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Algea problem

Discussion in 'Algae' started by sipps, Jan 12, 2017.

  1. sipps

    sipps New Member

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    Hello guys!

    I upgraded my 60L to a 110L for like 5 months ago. 2 or 3 months ago I got a lot of algea that I have never had a problem with before. I have some problems with identifying what type of algea it is and how to remove them.
    I have tried to remove the effected leaves but it just comes back.

    About the tank:
    110L
    2 x 18W
    I use fertilizer tablets in the sand (never used this in the old tank so maybe it is too much fertilizing?)
    no co2
    20% water change each week

    NO2 = 0
    NO3 = around 12.5mg/l

    Pictures of the algea

    20170112_131203.jpg 20170112_131203.jpg 20170112_131239.jpg
     

    Attached Files:

  2. ShadowMac

    ShadowMac Moderator Staff Member

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    looks like a brush algae with maybe some filamentous diatoms.

    2x18 Watt what? T8 tubes? T5?

    What type of filter? Flow rate?

    How long do you run your lights?

    Most likely this is from too much light in a non CO2 setup. Either the light is too strong or on for too long. Likely not from fertilizing. Ferts do not cause algae when plants are growing well, however if plants are not growing well it would allow algae to grow.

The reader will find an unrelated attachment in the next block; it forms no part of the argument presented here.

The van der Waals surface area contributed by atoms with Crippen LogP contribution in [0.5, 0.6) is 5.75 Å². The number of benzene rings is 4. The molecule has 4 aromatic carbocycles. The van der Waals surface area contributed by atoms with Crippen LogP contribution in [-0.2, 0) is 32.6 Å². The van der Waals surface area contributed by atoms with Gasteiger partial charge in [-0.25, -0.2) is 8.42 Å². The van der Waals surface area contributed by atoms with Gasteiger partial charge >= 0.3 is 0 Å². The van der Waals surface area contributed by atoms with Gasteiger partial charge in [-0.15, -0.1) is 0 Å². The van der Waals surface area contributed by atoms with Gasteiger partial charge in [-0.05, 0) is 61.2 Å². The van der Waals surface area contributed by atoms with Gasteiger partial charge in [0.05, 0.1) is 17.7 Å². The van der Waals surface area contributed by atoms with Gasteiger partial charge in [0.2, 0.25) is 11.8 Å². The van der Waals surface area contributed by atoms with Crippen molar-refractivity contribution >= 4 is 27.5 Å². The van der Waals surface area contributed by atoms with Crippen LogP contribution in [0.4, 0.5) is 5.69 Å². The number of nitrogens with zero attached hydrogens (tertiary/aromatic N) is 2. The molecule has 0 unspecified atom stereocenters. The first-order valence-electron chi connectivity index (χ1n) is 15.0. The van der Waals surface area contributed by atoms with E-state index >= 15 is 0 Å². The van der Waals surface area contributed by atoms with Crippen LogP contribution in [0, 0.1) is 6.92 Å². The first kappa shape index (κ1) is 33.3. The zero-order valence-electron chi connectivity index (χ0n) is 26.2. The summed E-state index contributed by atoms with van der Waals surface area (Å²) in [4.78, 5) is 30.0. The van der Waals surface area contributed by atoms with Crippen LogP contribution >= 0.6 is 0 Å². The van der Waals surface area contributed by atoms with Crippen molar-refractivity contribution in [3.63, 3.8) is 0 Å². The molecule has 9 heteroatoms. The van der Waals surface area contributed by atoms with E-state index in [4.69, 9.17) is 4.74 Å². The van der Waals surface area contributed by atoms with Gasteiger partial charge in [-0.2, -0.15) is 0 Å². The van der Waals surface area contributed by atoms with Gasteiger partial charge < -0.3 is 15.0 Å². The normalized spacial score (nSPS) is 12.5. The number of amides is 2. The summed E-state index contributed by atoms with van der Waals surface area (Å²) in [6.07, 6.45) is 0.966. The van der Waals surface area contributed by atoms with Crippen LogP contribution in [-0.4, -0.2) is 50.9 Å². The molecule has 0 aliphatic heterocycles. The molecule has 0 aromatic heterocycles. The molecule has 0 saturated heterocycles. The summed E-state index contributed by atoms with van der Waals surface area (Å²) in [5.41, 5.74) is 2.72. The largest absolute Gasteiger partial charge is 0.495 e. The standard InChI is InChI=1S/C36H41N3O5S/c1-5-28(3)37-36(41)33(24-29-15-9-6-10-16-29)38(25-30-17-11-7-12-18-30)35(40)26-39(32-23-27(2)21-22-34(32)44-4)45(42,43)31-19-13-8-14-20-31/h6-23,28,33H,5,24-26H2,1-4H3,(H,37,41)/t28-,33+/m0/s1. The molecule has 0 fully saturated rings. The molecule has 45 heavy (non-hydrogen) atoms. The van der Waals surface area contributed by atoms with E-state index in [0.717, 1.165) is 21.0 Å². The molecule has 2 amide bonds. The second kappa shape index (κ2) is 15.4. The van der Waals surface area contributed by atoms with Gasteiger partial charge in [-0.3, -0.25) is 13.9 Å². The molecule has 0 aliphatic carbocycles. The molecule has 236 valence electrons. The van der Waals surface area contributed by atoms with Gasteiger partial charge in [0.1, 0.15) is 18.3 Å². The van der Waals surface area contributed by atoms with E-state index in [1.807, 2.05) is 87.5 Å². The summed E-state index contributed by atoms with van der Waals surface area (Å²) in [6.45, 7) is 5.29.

Small regular water changes are good for non CO2 setups. Sometimes I think you can avoid frequent water changes altogether if you have good flow and filtration on a non CO2 low light setup.
     
    flchamp89 likes this.
  3. sipps

    sipps New Member

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    T8 18 watt x 2

    Eheim Pickup 160 (2010) 220-500L/H.

    9 Hours of lights

    The plants are growing well.

    the filter never become clogged up, and I feel that the flow is still as strong as when I started using it. But maybe it is to small as you say? I will try with more frequent water changes and see if that helps + reduce the time that the lights are on.
     
  4. ShadowMac

    ShadowMac Moderator Staff Member

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    I would recommend a larger capacity filter. The general rule of thumb is 10x your tank volume. At 100 liters that is 1,000 l/h filter.

    Reduce the lighting to 8 hours, hopefully once this is sorted you can increase to even 10 hours. I do not feel that 36 watts of T8 is too much on this setup. You could also begin dosing a daily carbon source like Seachem Excel or similar product. Excel inhibits brush algae and provides an additional carbon source for your plants.

    I would also think about a comprehensive liquid fertilizer like Seachem Flourish (I'm most familiar with their products). Modest dosing to the water column may improve plant growth and health.